|Title:||Using Psychological Realism to Advance Phonological Theory|
|Comment:||Slightly revised version to appear in J. Goldsmith, J. Riggle, & A. Yu (Eds.) Handbook of phonological theory (2nd edition).|
|Abstract:||Following its introduction by Sapir (1933), the term “psychological reality” has provoked intense reactions from within linguistics as well its neighboring disciplines. The claim that linguistic systems define a capacity (or competence) possessed by individual speakers of a language has focused attention on the correspondence between constructs from linguistic theories and the cognitive systems of individual speaker-hearers. Psychological realism views such correspondences as cornerstones of linguistic research--both in terms of empirical practice and theory development. This chapter considers the content and import of this approach. Three core issues are considered:
i) What is psychological realism? Psychological realism adopts a cognitive psychological perspective to explain human linguistic behavior. This offers a functional-level account of how different components of the human cognitive system interact to yield particular behaviors.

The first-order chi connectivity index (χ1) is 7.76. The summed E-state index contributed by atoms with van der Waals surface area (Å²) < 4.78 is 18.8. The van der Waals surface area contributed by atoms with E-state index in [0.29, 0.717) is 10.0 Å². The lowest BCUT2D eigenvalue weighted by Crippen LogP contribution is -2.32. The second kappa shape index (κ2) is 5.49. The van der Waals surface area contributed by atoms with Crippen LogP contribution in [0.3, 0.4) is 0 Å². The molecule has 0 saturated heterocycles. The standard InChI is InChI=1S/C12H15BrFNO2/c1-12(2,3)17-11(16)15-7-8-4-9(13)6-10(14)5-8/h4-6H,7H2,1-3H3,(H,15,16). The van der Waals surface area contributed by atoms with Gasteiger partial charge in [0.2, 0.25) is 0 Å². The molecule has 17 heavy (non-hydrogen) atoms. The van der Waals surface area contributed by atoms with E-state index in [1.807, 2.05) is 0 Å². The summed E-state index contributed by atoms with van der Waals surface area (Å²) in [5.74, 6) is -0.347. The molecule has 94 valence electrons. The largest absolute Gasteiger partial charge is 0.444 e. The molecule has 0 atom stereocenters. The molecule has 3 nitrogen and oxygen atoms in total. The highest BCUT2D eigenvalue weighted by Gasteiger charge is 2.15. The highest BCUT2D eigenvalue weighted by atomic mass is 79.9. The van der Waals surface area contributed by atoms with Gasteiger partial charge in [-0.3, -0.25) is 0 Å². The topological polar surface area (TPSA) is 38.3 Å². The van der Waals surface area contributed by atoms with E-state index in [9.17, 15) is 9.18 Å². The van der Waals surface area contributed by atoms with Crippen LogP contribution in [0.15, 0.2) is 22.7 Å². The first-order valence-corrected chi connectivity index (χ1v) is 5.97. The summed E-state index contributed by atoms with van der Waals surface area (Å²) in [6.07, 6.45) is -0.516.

ii)Why is psychological realism critical for linguistic research? Human behavior always reflects the interaction of multiple cognitive components. Without making explicit (and empirically justified) assumptions about the nature of these interactions, we cannot correctly draw inferences about the structure of the cognitive system. The perils of failing to specify these assumptions will be illustrated using well-formedness judgments.
iii)How can psychological realism help resolve theoretical issues in linguistics? If we take seriously the need to articulate the functional architecture underlying specific tasks, we can better understand the import of behavioral data. This can help resolve outstanding theoretical questions such as the nature of the relationship between lexical and grammatical knowledge.